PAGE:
;Bürki, Sven ;Alvarez, NadirLa famille des Sapindaceae est importante d’un point de vue économique et comprend plus de 1900 espèces (distribuées dans approximativement 140 genres; par exemple Litchi, Paullinia), majoritairement distribuées en zone tropicale. Cependant, certains genres peuvent coloniser les zones tempérées. Depuis plus d’un siècle, la définition de cette famille (plus particulièrement la possible inclusion des Aceraceae et Hippocastanacae au sein des Sapindaceae) ainsi que les relations entre les sous-familles, ont été largement débattues (voir chapitre 1 pour un résumé). Dans ce travail, les relations au sein des Sapindaceae, ainsi que celles entre les Aceraceae et Hippocastanaceae, sont étudiées sur la base de huit marqueurs moléculaires (nucléaire et chloroplastiques) en utilisant une approche complémentaire de types supermatrice (chapitre 1) et supertree (chapitre 6). Les deux approches supportent la monophylie des Sapindaceae lorsque les Aceraceae et Hippocastanaceae sont incluses, et montrent un haut taux de paraphylie et polyphylie au niveau des sous-familles et tribus. De plus, les résultats contestent la monophylie de plusieurs genres (par exemple, Cupaniopsis, Haplocoelum, Matayba). Afin de maintenir le critère de monophylie, une nouvelle classification informelle des Sapindaceae est proposée sur la base de caractères moléculaire et morphologique. La famille des Sapindaceae est donc subdivisée en quatre sous-familles et dix groupes comme suit (les sous-familles sont triées par ordre phylogénétique): Xanthoceroideae (comprend uniquement Xanthoceras sorbifolium), Hippocastanoideae (deux groupes; comprend les Aceraceae et Hippocastanaceae), Dodonaeoideae (deux groupes) et Sapindoideae (dix groupes). De plus, des analyses moléculaires et morphologiques complémentaires ont permis de reconnaître un nouveau genre endémique de Madagascar, Gereaua, ségrégé d’Haplocoelum (chapitre 4). Une révision taxonomique du genre Lepsianthes à Madagascar est également présentée, dans laquelle une espèce nouvelle est décrite, L. sambiranensis (chapitre 5). Finalement, l’arbre phylogénétique ainsi que les données sur les fossiles et la distribution des taxa ont été utilisés pour investiguer l’histoire évolutive des Sapindaceae. Cela a été rendu possible par l’application et la comparaison des toutes dernières méthodes développées en biogéographie. Une contribution au développement des analyses biogéographiques est également proposée par la présentation d’un modèle biogéographique basé sur les relations paléogéographiques (chapitre 2). De plus, l’incertitude sur l’estimation de l’âge des clades a été considérée lors de l’interprétation des scénarios biogéographiques (chapitre 2). Finalement, l’impact des facteurs abiotiques (par exemple, les intenses activités tectoniques ou les forces orbitales) et biotiques (par exemple, la co-évolution plantes/animaux) sur la diversification des Sapindaceae ont été étudiés. Ces analyses supportent une origine des Sapindaceae en Asie tempérée au début du Crétacé suivie par une colonisation des zones tropicales depuis la fin du Paléocène (chapitre 3). Cette étude montre, pour la première fois, que le changement climatique abrupt ayant eu lieu entre l’Eocène et l’Oligocène, a accéléré le taux de diversification des Sapindaceae. Ce résultat, qui s’oppose à la majorité des paradigmes (voir chapitre 3 pour plus d’information), est principalement dû aux propriétés géologiques et climatiques rencontrées en Asie du Sud Est. En effet, cette région a favorisé de multiples contacts entre les lignées de Sapindaceae et de successives spéciations ont eu lieu sur les continents Laurasien et Gondwanien. Cette étude montre l’importance jouée par l’Asie du Sud Est dans l’évolution des Sapindaceae (ainsi que probablement d’autres familles d’angiospermes) et souligne l’importance de préserver cette région qui subit de fortes pressions humaines., The economically important soapberry family (Sapindaceae; Sapindales) comprises about 1900 species (distributed into ca. 140 genera; e.g., Litchi, Paullinia) mainly found in tropical regions, with only a few genera being restricted to temperate areas. For more than a century, the circumscription of the family (especially the potential inclusion of Aceraceae and Hippocastanaceae within the Sapindaceae) as well as the relationships among subfamilial entities have been widely challenged (chapter 1 for a review). In this study, infrafamilial relationships within the Sapindaceae and its relationships to the closely related Aceraceae and Hippocastanaceae are investigated based on eight nuclear and plastid markers and inferred from the complementary supermatrix (chapter 1) and supertree (chapter 6) approaches. Both approaches support the monophyly of Sapindaceae when Aceraceae and Hippocastanaceae are included and highlight a high level of paraphyly and polyphyly at the subfamilial and tribal levels. The monophyletic status of several genera is even contested (e.g., Cupaniopsis, Haplocoelum, Matayba). In order to maintain monophyly, a new informal classification is proposed based on molecular and morphological evidence. The soapberry family is thus subdivided into four subfamilies and 14 groups as follows (sorted according to phylogenetic relationships): Xanthoceroideae (only composed by Xanthoceras sorbifolium), Hippocastanoideae (two groups; including the previous Aceraceae and Hippocastanaceae), Dodonaeoideae (two groups) and Sapindoideae (ten groups). In addition, further molecular and morphological investigations allow the recognition of a new Malagasy genus, Gereaua, segregated from Haplocoelum (chapter 4). A taxonomic revision of Lepisanthes in Madagascar is also proposed with the description of a new species, L. sambiranensis (chapter 5). Phylogenetic framework, fossils data and taxa distributions are used to infer the evolutionary history of the soapberry family. This is achieved by applying and comparing state-of-the-art biogeographic methods. Moreover, additional contributions to the biogeographic framework are proposed, for instance the implementation of a biogeographic model based on paleogeographic connections (chapter 2). The influence of divergence time uncertainty on biogeographic scenario is also considered (chapter 2). Finally, the impact of abiotic (e.g., intense tectonic activities, orbital forces) and biotic (e.g., co-evolution plants/animals) factors on the diversification of the Sapindaceae is investigated based on biogeographic inference and divergence time estimations (chapter 3). Results strongly suggest an origin of Sapindaceae in temperate Asia sometime in the Early Cretaceous with a subsequent spread all over the tropics since the Late Paleocene (chapter 3). In this study, it is show, for the first time, that abrupt climatic change in the Eocene-Oligocene boundary triggered the diversification rates of the Sapindaceae. This paradigm-breaking result is mainly due to the geological and climatic properties of South East Asia that favoured multiple contacts between lineages and further speciation across Laurasian and Gondwanian continents. This study highlights the importance of South East Asia in the evolution of the soapberry family (as well as that of additional angiosperms families) and underlines the importance to preserve this highly endangered area.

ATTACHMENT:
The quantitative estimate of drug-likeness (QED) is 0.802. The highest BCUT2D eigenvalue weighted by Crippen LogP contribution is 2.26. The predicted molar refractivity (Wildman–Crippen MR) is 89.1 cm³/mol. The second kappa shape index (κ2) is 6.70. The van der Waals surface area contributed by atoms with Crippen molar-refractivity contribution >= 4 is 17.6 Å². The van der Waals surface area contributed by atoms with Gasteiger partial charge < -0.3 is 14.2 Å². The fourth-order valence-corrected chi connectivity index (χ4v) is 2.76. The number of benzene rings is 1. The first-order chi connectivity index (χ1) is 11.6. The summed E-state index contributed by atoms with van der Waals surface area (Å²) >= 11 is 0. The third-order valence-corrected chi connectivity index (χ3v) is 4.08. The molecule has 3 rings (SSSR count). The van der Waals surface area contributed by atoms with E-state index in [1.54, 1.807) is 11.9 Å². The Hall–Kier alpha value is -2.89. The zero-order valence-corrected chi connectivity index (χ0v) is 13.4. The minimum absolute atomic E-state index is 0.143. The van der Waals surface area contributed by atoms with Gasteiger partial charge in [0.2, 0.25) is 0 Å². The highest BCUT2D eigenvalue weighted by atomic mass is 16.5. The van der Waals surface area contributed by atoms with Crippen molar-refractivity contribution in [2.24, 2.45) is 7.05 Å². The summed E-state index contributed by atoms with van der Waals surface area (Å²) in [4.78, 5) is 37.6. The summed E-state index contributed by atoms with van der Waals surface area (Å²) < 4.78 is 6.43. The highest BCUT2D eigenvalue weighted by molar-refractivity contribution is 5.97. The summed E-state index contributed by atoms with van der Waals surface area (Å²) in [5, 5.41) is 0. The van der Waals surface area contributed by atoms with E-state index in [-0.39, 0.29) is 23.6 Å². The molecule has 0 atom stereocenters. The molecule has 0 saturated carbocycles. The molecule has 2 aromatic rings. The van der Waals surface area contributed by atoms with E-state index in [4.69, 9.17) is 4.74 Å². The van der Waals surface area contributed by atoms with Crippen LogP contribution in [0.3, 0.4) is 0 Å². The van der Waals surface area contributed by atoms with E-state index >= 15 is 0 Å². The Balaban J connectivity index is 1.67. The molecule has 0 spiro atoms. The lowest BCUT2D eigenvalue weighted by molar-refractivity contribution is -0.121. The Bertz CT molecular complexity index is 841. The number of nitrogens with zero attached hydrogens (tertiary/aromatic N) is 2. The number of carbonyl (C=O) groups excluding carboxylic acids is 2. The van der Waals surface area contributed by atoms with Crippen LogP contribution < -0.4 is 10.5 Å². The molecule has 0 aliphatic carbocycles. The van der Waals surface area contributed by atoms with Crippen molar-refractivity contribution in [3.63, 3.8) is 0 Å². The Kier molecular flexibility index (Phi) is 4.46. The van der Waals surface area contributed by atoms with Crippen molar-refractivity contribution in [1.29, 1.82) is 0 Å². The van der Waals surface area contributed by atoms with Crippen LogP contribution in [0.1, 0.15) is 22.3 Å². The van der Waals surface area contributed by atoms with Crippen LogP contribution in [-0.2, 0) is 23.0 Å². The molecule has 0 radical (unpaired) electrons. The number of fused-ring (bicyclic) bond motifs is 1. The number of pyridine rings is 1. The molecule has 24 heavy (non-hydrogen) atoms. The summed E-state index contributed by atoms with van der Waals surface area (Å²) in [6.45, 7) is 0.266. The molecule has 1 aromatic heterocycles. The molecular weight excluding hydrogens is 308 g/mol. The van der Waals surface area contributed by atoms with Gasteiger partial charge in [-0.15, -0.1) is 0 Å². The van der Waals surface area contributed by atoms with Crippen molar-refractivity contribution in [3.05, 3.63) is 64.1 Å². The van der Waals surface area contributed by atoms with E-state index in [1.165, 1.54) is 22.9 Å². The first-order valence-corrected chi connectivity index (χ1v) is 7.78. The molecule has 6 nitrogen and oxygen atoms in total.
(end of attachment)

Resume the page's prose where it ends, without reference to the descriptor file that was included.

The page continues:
- PublicationAccès libreCytogeography of Gentianaceae–Exaceae in Africa, with a special focus on Sebaea: the possible role of dysploidy and polyploidy in the evolution of the tribeUnlike other tribes of Gentianaceae, Exaceae have so far received little attention regarding their karyological evolution. Indeed, only 35 chromosome number counts (19 species) have been referenced to date, representing only a negligible fraction of the tribal diversity. In this paper, we performed an intensive chromosome count on material collected in the field (South and central Africa, plus Madagascar), encompassing 155 populations and c. 60 species from four genera of Exaceae, including Exacum, Ornichia, Sebaea and Tachiadenus. Fifty nine species (14 Exacum, one Ornichia, 42 Sebaea and two Tachiadenus) were examined for the first time, revealing a broad set of chromosome numbers (2n = 18, 28, 32, 36, 42, 56) and the occurrence of polyploid systems within Exacum and Sebaea. These results allow us to postulate x = 7, 8 or 9 as possible base chromosome numbers for Exaceae and emphasize the importance of both dysploidy and polyploidy processes in the evolution of the tribe. Finally, chromosome numbers appear to be associated to some morphological or geographical traits, suggesting new systematic combinations and likely active speciation patterns in the group.